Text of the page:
My philosophy on using new technologies

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12 April 2008

Someone on the CSLA .NET discussion forum recently asked what new .NET 3.5 features I used in CSLA .NET 3.5. The poster noted that there are a lot of new features in .NET 3.5, which is true. They also included some .NET 3.0 features as “new”, though really those features have now been around for 15 months or so and were addressed in CSLA .NET 3.0. CSLA .NET 3.0 already added support for WCF, WPF and WF, so those technologies had very little impact on CSLA .NET 3.5.

My philosophy is to use new technologies only if they provide value to me and my work. In the case of CSLA .NET this is extended slightly, such that I try to make sure CSLA .NET also supports new technologies that might be of value to people who use CSLA .NET.

While .NET 3.5 has a number of new technologies at various levels (UI, data, languages), many of them required no changes to CSLA to support. I like to think this is because I’m always trying to look into the future as I work on CSLA, anticipating at least some of what is coming so I can make the transition smoother. For example, this is why CSLA .NET 2.0 introduced a provider model for the data portal - because I knew WCF was coming in a couple years and I wanted to be ready.

Since CSLA .NET already supported data binding to WPF, Windows Forms and Web Forms, there was no real work to do at the UI level for .NET 3.5. I actually removed Csla.Wpf.Validator because WPF now directly supplies that behavior, but I really didn’t add anything for UI support because it is already there.

Looking forward beyond 3.5, it is possible I’ll need to add support for ASP.NET MVC because that technology eschews data binding in favor of other techniques to create the view - but it is too early to know for sure what I’ll do in that regard.

Since CSLA .NET has always abstracted the business object concept from the data access technique you choose, it automatically supported LINQ to SQL (and will automatically support ADO.NET EF too). No changes required to do that were required, though I did add Csla.Data.ContextManager to simplify the use of L2S data context objects (as a companion to the new Csla.Data.ConnectionManager for raw ADO.NET connections). And I enhanced Csla.Data.DataMapper to have some more powerful mapping options that may be useful in some L2S or EF scenarios.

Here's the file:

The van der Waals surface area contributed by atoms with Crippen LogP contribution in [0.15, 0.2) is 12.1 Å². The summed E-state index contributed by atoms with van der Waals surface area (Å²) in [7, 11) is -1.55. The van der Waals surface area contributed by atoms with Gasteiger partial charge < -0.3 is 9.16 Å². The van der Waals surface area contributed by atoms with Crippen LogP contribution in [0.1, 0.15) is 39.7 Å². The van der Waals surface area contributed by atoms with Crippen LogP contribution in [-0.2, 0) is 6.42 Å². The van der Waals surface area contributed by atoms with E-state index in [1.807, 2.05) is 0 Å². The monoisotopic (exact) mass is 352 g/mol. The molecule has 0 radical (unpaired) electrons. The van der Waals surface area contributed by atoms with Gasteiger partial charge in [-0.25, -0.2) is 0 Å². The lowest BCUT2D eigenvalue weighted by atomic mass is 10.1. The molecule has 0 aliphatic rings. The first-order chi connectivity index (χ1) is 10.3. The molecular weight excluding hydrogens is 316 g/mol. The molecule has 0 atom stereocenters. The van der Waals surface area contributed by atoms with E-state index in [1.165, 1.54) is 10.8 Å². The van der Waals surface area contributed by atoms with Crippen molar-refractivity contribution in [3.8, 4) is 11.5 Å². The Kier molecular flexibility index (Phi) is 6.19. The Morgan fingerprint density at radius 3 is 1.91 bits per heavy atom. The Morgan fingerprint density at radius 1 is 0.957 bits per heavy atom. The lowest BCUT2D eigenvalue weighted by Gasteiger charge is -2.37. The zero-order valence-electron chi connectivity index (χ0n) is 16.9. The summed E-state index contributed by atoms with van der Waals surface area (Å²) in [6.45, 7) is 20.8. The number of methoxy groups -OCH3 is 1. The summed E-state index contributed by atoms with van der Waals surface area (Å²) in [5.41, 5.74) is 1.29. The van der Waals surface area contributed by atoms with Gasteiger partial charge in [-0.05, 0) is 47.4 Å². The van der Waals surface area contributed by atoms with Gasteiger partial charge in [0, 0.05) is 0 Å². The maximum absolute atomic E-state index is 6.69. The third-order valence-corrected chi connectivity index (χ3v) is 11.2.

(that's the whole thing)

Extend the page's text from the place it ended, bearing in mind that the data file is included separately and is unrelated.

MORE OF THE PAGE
LINQ to Objects did require some work. Technically this too was optional, but I felt it was critical, and so there is now “LINQ to CSLA” functionality provided in 3.5 (thanks to my colleague Aaron Erickson). The primary feature of this is creating a synchronized view of a BusinessListBase list when you do a non-projection query, which means you can data bind the results of a non-projection query and allow the user to add/remove items from the query result and those changes are also reflected in the original list. As a cool option, LINQ to CSLA also implements indexed queries against lists, so if you are doing many queries against the same list object you should look into this as a performance booster!

So all that’s left are some of the language enhancements that exist to support LINQ. And I do use some of them - mostly type inference (which I love). But I didn’t go through the entire body of existing code to use the new language features. The risk of breaking functionality that has worked for 6-7 years is way too high! I can’t see where anyone would choose to take such a risk with a body of code, but especially one like CSLA that is used by thousands of people world-wide.

That means I used some of the new language features in new code, and in code I had to rework anyway. And to be honest, I use those features sparingly and where I thought they helped.

I think trying to force new technologies/concepts/patterns into code is a bad idea. If a given pattern or technology obviously saves code/time/money or has other clear benefits then I use it, but I try never to get attached to some idea such that I force it into places where it doesn’t fit with my overall goals.